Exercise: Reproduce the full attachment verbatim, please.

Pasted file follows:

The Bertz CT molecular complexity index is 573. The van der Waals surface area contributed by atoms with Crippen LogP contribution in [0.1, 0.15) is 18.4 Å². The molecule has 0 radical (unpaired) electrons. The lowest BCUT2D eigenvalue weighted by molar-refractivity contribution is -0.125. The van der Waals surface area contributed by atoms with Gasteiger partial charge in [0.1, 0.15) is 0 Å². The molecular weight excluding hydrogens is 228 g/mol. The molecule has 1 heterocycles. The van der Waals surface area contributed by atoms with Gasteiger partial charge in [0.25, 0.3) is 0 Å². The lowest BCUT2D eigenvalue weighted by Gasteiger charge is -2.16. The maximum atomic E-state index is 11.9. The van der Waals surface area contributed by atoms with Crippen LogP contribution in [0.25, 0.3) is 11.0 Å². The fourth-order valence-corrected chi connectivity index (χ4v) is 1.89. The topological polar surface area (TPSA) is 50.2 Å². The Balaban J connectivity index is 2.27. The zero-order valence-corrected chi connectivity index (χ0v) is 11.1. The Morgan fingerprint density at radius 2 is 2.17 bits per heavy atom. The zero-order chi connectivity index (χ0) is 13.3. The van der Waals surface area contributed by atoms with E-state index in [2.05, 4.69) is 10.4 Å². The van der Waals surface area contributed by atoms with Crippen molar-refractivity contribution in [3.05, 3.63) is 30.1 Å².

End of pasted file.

The Bertz CT molecular complexity index is 573. The van der Waals surface area contributed by atoms with Crippen LogP contribution in [0.1, 0.15) is 18.4 Å². The molecule has 0 radical (unpaired) electrons. The lowest BCUT2D eigenvalue weighted by molar-refractivity contribution is -0.125. The van der Waals surface area contributed by atoms with Gasteiger partial charge in [0.1, 0.15) is 0 Å². The molecular weight excluding hydrogens is 228 g/mol. The molecule has 1 heterocycles. The van der Waals surface area contributed by atoms with Gasteiger partial charge in [0.25, 0.3) is 0 Å². The lowest BCUT2D eigenvalue weighted by Gasteiger charge is -2.16. The maximum atomic E-state index is 11.9. The van der Waals surface area contributed by atoms with Crippen LogP contribution in [0.25, 0.3) is 11.0 Å². The fourth-order valence-corrected chi connectivity index (χ4v) is 1.89. The topological polar surface area (TPSA) is 50.2 Å². The Balaban J connectivity index is 2.27. The zero-order valence-corrected chi connectivity index (χ0v) is 11.1. The Morgan fingerprint density at radius 2 is 2.17 bits per heavy atom. The zero-order chi connectivity index (χ0) is 13.3. The van der Waals surface area contributed by atoms with E-state index in [2.05, 4.69) is 10.4 Å². The van der Waals surface area contributed by atoms with Crippen molar-refractivity contribution in [3.05, 3.63) is 30.1 Å².